“Still the wanting comes in waves” – The Decemberists
I’m at a place at my organization where usability testing has become the norm, we have our own in-house lab, and the demand for the services is extremely high. I should be sitting on my perch celebrating right now, so why do I still have nagging doubts? What’s missing in this ideal scenario (that many User Experience practitioners are not blessed with)?
Usability testing is great at uncovering areas where users get stuck or confused, and we’ve made wonderful incremental improvements to many of our products this way. I’d hate to think what would have been released without it. But usability testing doesn’t uncover whether the users will want to use the product. How can we get there?
I’m super excited about the prospect of Eye Tribe’s new product which debuted at CES 2015, the world’s first $99 Eye Tracker. While there is definitely some development involved in getting this up and running, an affordable way to provide these insights to clients would be a true game changer. I want to be able to tell my clients, not only will your product be easy to use but users will want to download it, will want to stick with it, will keep coming back and (hopefully) tell their friends about it.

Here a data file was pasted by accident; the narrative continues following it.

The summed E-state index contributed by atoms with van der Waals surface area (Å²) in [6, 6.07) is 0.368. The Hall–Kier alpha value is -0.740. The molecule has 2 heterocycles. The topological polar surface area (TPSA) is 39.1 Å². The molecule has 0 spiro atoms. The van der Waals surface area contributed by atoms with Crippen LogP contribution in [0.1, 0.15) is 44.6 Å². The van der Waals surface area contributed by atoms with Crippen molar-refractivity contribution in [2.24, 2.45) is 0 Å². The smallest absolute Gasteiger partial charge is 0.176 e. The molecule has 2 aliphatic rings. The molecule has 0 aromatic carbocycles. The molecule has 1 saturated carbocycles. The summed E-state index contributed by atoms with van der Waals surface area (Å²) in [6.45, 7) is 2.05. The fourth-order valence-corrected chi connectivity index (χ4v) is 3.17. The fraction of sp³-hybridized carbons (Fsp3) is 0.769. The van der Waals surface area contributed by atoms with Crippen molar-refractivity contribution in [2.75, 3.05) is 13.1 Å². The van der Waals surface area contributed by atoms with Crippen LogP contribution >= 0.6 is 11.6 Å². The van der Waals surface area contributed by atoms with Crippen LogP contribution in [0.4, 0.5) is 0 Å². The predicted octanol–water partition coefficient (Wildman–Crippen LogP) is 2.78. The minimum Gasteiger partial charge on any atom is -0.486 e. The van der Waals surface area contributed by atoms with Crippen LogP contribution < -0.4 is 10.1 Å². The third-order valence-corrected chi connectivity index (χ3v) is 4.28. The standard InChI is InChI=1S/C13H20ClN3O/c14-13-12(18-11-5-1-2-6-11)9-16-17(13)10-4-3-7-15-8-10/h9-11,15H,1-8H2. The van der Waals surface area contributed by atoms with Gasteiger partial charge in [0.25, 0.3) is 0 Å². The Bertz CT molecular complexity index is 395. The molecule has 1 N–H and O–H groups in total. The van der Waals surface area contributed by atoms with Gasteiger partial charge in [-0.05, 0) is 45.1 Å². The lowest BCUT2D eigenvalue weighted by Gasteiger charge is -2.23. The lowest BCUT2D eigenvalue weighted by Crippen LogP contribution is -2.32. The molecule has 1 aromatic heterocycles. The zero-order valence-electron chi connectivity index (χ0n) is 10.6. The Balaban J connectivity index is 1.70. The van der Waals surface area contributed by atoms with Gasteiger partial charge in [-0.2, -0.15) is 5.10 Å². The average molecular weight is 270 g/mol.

I’m not saying eye tracking can do all of these things, and I’d like to combine it with either mobile or true ethnography to get a true sense of how a product truly fits into users’ lives in a dynamic way. In an ideal world I’d have a setup where we can detect deep data like heart rates and sweating to get a sense of their engagement with products. I want to bring a much more scientific approach to usability testing, but the cost of doing so, so far, has been a major barrier. I’m so excited that it seems that this barrier is starting break down right before our eyes in 2015.